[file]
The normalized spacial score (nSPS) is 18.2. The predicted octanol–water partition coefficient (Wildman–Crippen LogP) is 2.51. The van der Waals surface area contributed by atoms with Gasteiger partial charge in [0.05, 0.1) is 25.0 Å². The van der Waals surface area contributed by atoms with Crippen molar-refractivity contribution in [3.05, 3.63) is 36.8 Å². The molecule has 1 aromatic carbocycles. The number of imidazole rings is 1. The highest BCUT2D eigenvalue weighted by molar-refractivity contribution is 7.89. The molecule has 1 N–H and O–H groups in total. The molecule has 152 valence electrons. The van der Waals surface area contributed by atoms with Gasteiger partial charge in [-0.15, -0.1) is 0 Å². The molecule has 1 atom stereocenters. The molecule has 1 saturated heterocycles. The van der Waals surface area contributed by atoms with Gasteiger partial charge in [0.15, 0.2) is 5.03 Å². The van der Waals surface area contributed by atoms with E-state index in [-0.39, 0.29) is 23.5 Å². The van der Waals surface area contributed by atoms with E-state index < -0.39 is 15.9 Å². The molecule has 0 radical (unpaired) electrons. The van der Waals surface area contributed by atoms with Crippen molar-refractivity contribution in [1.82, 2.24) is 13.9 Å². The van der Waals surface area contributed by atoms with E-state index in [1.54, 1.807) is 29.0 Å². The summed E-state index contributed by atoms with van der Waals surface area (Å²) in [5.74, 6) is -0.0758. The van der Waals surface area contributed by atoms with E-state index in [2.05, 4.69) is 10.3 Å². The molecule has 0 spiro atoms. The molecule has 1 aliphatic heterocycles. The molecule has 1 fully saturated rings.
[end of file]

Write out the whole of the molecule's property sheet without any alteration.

The normalized spacial score (nSPS) is 18.2. The predicted octanol–water partition coefficient (Wildman–Crippen LogP) is 2.51. The van der Waals surface area contributed by atoms with Gasteiger partial charge in [0.05, 0.1) is 25.0 Å². The van der Waals surface area contributed by atoms with Crippen molar-refractivity contribution in [3.05, 3.63) is 36.8 Å². The molecule has 1 aromatic carbocycles. The number of imidazole rings is 1. The highest BCUT2D eigenvalue weighted by molar-refractivity contribution is 7.89. The molecule has 1 N–H and O–H groups in total. The molecule has 152 valence electrons. The van der Waals surface area contributed by atoms with Gasteiger partial charge in [-0.15, -0.1) is 0 Å². The molecule has 1 atom stereocenters. The molecule has 1 saturated heterocycles. The van der Waals surface area contributed by atoms with Gasteiger partial charge in [0.15, 0.2) is 5.03 Å². The van der Waals surface area contributed by atoms with E-state index in [-0.39, 0.29) is 23.5 Å². The van der Waals surface area contributed by atoms with E-state index < -0.39 is 15.9 Å². The molecule has 0 radical (unpaired) electrons. The van der Waals surface area contributed by atoms with Crippen molar-refractivity contribution in [1.82, 2.24) is 13.9 Å². The van der Waals surface area contributed by atoms with E-state index in [1.54, 1.807) is 29.0 Å². The summed E-state index contributed by atoms with van der Waals surface area (Å²) in [5.74, 6) is -0.0758. The van der Waals surface area contributed by atoms with E-state index in [2.05, 4.69) is 10.3 Å². The molecule has 0 spiro atoms. The molecule has 1 aliphatic heterocycles. The molecule has 1 fully saturated rings.